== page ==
My first big solo trip to just so happened to be quite a long one, 1 year to be exact. It was supposed to be one of the biggest and most exciting decisions of my life… right? so why did I constantly regret and question my decision, why did I feel like I threw away everything that I worked so hard to get? the answer was one I knew all too well.
I am living with depression.
and traveling wasn’t going to change that.
Traveling with depression can be hard enough as it is but the constant battle to get out of bed in the morning can be a hundred times harder when you are traveling in a foreign country, alone.
Months before I flew out, I managed to fight off the depression by reassuring myself that I made the right choice, right up until the minute I sat on my new bed, in my new home surrounded by strangers, thousands of kilometers from everything I knew. The depression came flooding back like a tsunami and me, being the person that I am, let it overwhelm me for way longer than I should have.
After weeks doing nothing but going to work and going right back to bed, I decided I needed to take some control back and I came up with a list of what I thought would help me get through this year in one piece. It looked a little like this:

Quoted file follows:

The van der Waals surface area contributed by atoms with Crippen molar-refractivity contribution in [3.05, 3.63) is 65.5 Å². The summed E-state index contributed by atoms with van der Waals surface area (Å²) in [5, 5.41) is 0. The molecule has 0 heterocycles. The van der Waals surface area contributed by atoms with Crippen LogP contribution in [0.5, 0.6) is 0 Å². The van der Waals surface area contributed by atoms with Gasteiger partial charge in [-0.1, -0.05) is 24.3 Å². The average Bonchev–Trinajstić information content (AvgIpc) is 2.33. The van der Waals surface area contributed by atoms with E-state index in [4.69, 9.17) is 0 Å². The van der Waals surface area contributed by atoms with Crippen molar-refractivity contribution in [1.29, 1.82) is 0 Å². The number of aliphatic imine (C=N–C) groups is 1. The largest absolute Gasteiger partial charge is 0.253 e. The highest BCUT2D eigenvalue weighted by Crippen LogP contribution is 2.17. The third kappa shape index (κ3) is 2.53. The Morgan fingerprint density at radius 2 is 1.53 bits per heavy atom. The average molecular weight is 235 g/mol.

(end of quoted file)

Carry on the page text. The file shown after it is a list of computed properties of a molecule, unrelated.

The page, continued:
- Make new friends
- Try something new
- Call home
- Write letters
- Take life slowly
- Plan a trip
Make New Friends
This was easier said than done for sure and this list sat on my dresser for another whole week before I decided to start. The key for me was to start slowly and focus on one item at a time. So I started with my first and probably most challenging task, make new friends. I wasn’t able to make new friends easily at home, so how in the hell was I going to do this in a new country?
After some internet research, I found a facebook group for au pairs and I joined it. I also signed myself up for the Meetup app as well as Couch surfing. The Facebook group was the winner for me and I reached out to some girls to meet for coffee. After many failed “au pair dates” I finally met a girl I really enjoyed being around. She was outdoorsy and athletic and fun, so we decided to meet up as often as we could and after a while became great friends. I also met some other girls that I had a lot in common with and soon we became a small group of awesome au pairs (or ex au pairs). After meeting these girls I found myself going out more and more and expanding my circle, soon I was able to chat with people in bars and cafes and found another group of amazing people, outside my au pair circle.